Anyone who loves or has tried to help someone who struggles with addiction knows the risk of forcing a confrontation that the sick person does not seem ready to have. That first talk is always hard. So is the next one, and the next.
And they are sick. The brain of someone who struggles with addiction is hardwired to undermine good judgment. In recovery as in active addiction, substance abusers are combating a disease—one that can result in outbursts of rage not unlike a diabetic crash during a blood sugar drop.
They are in pain. They feel out of control. They are afraid.
But with time, truth, and guidance, they can grow out of the seemingly bottomless well of anger and reach for their dreams.
Here are five tips to help someone along the path to healing that I’ve learned over more than 10 years of working with people in recovery:
- Get real about what’s driving those negative thoughts and feelings. Denial is a driving force behind a substance abuser’s inability to confront their behavior. That denial—and the anger that comes with it—is also about control. What is it that the person does not want to address? What are they avoiding by deflecting? What void have they been trying to fill or pain have they been trying to numb?
- Build on the strengths this person already has. Everyone has something they’re good at, and it helps to build a person’s sense of self-worth to know they’re doing something well—especially after spending many years feeling as if they can’t do anything right. It’s important for anyone to have a positive outlet or point of focus, and more so if they’re emerging from a very dark place.
- Help them find a supportive community. Addiction can be a very isolating experience. The pain these people are feeling is real, but so is their potential. It’s important for people to know they’re not alone and that they have a fighting chance to succeed. Getting connected with a support group or working a program with people who have walked the walk is critical to staying on course.
- Work on setting achievable goals. Hurt people hurt people, including themselves. Help nourish the person’s reemerging sense of self-esteem by working on basics. You don’t want to set someone up for failure, but you also want to help them rebuild. Be it writing that thank-you note, cooking dinner at home, walking the dog, or not taking that phone call from a girl from the party days, no step is too small. Ultimately, self-care will become its own reward. Helping someone achieve balance decreases the chance of temper flare-ups.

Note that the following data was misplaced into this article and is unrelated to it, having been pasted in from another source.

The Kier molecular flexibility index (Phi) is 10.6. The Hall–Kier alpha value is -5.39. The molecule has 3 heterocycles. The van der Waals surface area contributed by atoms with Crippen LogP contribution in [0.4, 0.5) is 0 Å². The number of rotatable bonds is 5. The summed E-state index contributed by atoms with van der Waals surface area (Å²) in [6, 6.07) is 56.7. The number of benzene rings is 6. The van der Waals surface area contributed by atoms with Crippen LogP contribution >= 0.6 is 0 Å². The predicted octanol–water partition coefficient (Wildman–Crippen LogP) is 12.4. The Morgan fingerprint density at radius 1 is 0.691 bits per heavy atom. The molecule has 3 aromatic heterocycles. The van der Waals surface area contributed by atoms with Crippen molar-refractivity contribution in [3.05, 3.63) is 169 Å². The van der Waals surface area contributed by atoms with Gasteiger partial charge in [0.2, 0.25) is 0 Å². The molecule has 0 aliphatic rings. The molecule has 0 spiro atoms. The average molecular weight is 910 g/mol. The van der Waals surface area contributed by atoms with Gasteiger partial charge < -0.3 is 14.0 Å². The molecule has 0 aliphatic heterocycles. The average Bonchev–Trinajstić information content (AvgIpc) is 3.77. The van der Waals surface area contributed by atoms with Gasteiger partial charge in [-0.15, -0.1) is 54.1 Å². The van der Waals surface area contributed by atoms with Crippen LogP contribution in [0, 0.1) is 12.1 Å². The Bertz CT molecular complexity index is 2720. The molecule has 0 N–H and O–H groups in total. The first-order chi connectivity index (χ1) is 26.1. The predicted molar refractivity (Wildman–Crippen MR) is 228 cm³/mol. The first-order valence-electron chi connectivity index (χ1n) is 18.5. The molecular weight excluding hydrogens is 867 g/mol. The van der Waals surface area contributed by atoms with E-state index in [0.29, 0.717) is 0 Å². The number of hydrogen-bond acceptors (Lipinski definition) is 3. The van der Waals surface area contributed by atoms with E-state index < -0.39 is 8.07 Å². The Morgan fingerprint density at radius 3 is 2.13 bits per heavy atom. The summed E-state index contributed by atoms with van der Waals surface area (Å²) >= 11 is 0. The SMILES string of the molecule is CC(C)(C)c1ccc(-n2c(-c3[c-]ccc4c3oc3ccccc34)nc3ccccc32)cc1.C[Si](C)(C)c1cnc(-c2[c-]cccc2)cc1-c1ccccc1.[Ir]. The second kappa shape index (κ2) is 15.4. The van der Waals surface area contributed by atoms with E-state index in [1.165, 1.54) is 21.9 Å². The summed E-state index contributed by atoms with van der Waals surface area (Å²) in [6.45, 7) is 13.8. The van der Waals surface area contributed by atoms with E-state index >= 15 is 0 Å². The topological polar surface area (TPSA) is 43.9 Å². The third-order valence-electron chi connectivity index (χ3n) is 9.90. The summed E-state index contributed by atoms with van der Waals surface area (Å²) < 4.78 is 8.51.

- Do not take their behavior personally. Last but not least, this one is important on multiple levels. You can’t tie your sense of self-worth into someone’s successes and failures. And you cannot afford to internalize their anger. No one can pour from an empty cup, and you can’t help someone else if you’re out of juice.
So go forth and stay focused on what’s possible, no matter how arduous the journey. People will heal when they are ready, and often not until then. Try to recognize the anger as what it is: pain. And try to remember that pain and growth go hand in hand.
As the poet Rumi counsels, “Raise your words, not your voice. It is the rain that grows flowers, not thunder.”
Candice Rasa, LCSW, is Clinical Director of Beach House Center for Recovery
, a drug and alcohol addiction rehabilitation center in Juno Beach, FL. She has more than 10 years’ experience in the mental health and substance-abuse arena, and supports healing in the clients she serves from a solution-focused, strengths-based approach.